Today is 5/24 day, a sad day for mileage junkies.
For many years it was easy to open hundreds of credit cards and rack up millions of miles and there were lots of easy ways to spend and earn miles. I’ve burned through 8 figures of miles flying around the world in first class and am still sitting on 8 figures of miles thanks in large part to the good old days.
Then the banks started cracking down.
In March of 2014 I broke the news that AMEX consumer cards went to a one signup bonus per lifetime system. In reality it’s more like once in about 6 or 7 years. In 2016 AMEX extended that to their business cards.
On about 5/24/15 Chase made the 5/24 rule to limit credit card signups. They made it very hard to get approved for a Chase Sapphire or Freedom card if you have been approved for 5 cards from any bank within the past 24 months.
On about 5/24/16 they expanded the 5/24 rule to include most of their credit cards and since then it’s been expanded to all of their cards.
The worst part about 5/24 is that you can’t even get a card that you want for the benefits while forgoing the signup bonus as AMEX allows.
While the policy is unofficial, it did show up on the Sapphire Reserve application very briefly, though it was quickly removed:
5/24 doesn’t look at card applications. It only counts the number of credit cards (on the single report that they pull) that have been opened within the past 24 months. The report that Chase pulls can vary from card to card and state to state.
You can get all 3 of your reports (Experian, Equifax, and Transunion) for free on annualcreditreport.com to see how many cards you have that have been opened within the past 24 months.
If you’re just starting with credit cards, you’ll want to start off with Chase cards that may be harder to get later on due to 5/24. A card like Chase Sapphire Preferred offers 60,000 points for signing up and is a great way to transfer Chase points into miles. You can read more about it here.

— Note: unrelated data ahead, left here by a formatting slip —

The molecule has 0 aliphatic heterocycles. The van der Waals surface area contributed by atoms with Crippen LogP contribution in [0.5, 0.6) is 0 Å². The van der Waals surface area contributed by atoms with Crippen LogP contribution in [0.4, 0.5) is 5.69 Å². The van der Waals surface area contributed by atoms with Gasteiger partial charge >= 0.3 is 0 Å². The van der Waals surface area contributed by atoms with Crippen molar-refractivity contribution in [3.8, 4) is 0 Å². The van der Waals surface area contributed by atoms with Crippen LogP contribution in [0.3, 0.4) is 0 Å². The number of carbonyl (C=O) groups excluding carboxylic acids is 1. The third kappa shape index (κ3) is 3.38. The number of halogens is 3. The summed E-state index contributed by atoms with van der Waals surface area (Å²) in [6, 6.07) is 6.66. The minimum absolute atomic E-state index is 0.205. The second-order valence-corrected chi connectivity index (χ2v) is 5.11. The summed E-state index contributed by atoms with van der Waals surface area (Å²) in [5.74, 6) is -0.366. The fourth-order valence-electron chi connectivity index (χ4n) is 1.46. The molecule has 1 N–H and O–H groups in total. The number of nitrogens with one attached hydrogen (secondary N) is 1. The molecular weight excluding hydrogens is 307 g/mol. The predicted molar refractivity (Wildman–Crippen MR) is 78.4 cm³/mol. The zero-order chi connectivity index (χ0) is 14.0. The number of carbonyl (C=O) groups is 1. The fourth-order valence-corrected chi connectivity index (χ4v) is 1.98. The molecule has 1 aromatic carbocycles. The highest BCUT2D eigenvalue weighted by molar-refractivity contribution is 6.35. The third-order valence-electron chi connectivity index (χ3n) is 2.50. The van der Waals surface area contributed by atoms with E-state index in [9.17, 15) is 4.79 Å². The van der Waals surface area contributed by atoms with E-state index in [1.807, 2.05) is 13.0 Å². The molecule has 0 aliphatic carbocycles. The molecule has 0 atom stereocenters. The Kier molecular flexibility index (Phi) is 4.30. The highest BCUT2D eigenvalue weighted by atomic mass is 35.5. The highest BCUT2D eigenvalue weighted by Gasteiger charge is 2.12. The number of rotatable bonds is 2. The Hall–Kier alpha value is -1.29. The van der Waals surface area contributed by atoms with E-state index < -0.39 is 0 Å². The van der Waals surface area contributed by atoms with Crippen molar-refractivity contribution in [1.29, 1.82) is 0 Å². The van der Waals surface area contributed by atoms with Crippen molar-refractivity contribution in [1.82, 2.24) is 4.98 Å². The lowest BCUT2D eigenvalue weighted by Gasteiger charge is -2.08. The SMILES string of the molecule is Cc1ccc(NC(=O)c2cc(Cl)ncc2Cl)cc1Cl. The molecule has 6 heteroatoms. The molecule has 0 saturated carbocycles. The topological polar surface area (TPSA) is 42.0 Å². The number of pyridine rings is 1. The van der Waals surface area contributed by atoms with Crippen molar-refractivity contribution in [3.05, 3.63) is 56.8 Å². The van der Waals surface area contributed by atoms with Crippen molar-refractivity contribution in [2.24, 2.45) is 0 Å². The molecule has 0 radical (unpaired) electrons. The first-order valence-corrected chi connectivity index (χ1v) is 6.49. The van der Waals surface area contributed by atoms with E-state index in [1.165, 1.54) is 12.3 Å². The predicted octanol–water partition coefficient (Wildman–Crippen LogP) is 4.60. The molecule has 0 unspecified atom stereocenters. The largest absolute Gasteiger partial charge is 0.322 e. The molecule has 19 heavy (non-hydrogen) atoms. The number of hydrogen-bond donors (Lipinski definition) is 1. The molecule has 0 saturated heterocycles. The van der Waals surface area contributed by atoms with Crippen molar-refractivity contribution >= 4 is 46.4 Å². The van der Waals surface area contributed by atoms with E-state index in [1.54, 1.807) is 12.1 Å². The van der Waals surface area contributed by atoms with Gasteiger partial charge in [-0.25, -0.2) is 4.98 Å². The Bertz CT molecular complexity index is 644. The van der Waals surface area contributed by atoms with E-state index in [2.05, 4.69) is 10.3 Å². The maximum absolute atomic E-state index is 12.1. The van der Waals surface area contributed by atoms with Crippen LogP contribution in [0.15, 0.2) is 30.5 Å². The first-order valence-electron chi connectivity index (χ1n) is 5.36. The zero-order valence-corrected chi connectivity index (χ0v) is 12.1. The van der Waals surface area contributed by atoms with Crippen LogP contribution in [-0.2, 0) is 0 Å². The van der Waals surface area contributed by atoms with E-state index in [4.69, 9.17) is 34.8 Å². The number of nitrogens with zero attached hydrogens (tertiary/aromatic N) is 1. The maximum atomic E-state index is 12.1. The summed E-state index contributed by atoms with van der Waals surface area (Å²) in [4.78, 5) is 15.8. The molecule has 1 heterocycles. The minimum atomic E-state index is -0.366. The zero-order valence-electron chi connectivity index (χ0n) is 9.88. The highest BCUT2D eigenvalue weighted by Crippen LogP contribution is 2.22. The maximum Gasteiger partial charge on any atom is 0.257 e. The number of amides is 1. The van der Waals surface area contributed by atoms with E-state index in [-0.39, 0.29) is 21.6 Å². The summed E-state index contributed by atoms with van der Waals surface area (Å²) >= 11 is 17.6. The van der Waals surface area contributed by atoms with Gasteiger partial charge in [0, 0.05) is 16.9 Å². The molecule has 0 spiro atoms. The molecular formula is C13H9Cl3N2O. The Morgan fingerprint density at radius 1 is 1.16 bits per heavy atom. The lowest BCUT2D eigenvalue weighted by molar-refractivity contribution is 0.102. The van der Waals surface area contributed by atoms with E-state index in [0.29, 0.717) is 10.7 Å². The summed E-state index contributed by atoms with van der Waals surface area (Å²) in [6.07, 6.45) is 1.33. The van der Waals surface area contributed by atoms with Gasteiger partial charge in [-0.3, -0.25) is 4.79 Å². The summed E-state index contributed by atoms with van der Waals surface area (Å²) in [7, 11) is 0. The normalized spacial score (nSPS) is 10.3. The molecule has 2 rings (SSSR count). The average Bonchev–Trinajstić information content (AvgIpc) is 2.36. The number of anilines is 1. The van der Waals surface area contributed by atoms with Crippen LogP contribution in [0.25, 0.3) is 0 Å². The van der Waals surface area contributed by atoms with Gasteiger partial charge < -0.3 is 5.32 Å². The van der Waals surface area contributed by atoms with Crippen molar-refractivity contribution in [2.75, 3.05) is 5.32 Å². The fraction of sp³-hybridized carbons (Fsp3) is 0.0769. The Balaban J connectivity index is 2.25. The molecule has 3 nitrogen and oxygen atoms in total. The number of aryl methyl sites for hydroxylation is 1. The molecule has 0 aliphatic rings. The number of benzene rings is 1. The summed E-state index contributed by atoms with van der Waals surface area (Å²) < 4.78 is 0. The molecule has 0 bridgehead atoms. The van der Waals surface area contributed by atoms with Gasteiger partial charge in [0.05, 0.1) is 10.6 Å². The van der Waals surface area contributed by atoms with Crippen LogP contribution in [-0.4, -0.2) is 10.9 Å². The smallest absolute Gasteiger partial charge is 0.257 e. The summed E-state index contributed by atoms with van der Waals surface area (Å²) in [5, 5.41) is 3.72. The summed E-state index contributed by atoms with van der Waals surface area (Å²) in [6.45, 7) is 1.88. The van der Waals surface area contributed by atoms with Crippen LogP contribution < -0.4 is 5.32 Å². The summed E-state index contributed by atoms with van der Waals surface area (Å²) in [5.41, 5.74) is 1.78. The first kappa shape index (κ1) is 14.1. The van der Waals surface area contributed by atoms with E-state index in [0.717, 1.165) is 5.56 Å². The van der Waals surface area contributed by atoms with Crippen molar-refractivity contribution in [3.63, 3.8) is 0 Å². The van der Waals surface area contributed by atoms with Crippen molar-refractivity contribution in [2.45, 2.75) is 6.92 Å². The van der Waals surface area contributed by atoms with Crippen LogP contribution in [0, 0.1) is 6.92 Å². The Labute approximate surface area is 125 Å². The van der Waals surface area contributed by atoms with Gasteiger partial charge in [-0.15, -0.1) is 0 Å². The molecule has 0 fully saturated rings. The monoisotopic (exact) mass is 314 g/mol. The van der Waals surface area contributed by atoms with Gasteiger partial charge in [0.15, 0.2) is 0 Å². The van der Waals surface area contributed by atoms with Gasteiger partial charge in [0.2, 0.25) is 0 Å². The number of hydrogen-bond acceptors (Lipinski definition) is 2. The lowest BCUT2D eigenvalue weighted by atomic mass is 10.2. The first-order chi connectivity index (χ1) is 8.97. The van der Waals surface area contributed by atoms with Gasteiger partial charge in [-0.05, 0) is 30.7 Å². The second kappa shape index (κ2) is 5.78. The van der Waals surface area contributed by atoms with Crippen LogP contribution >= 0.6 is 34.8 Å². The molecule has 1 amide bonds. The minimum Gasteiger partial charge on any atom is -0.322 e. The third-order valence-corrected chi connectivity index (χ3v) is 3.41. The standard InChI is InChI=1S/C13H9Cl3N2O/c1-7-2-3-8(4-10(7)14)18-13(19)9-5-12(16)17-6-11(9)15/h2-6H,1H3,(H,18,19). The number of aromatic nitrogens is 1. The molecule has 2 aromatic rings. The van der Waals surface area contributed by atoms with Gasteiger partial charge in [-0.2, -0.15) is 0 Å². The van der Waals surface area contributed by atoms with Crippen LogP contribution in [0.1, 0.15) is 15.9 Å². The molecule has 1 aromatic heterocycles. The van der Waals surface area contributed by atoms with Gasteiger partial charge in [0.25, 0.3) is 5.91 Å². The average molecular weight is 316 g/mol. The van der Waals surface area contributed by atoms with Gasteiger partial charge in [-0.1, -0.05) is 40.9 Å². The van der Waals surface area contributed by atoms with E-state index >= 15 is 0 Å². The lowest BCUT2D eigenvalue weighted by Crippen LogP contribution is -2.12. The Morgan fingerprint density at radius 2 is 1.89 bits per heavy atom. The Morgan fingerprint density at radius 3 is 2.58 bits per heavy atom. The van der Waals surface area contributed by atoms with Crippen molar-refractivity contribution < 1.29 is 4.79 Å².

Chase has several great business cards as well that are all subject to 5/24, though it’s worth noting that business cards from AMEX, Barclaycard, BOFA, Chase, Citi, and USBank don’t show up on your report and don’t count towards 5/24. Spending on these cards also won’t affect your credit score as they’re not on your report. Business cards from Capital One and Discover do show up on your report and will affect 5/24.
That means you can signup for business cards and not worry about that setting you back for the next time you want a Chase card.
Authorized user cards are where things get tricky. If you are an authorized user on someone elese’s card, the system automatically counts those cards towards your 5/24 count. Even if you call reconsideration, they will turn you down for 5/24 based on having authorized user cards that were opened in the past 24 months. However if you tell the reconsideration rep that you aren’t financially responsible for the authorized user cards then they will not count them towards 5/24. If you have any issues you can ask for a reconsideration supervisor and tell them that you aren’t financially responsible for the cards. You can HUCA if you are still denied due to authorized user cards.
Store cards that are only good for use in a single store are also tricky. The system will count them, but you can explain to a reconsideration rep or supervisor that the card can’t be used anywhere but that store and then they won’t count towards 5/24.
Before calling reconsideration, be sure to know exactly how many cards you have opened in the past 24 months. That way when a rep tells you that you are at 9/24 you can ask for a manager and explain that authorized user cards and store cards should not count. Be sure to remember to stress that you aren’t responsible for the authorized user card!
Do you try to stay under 5/24 to get approved for more Chase cards? Or do you not even try to stay under 5/24 and focus on cards from other banks?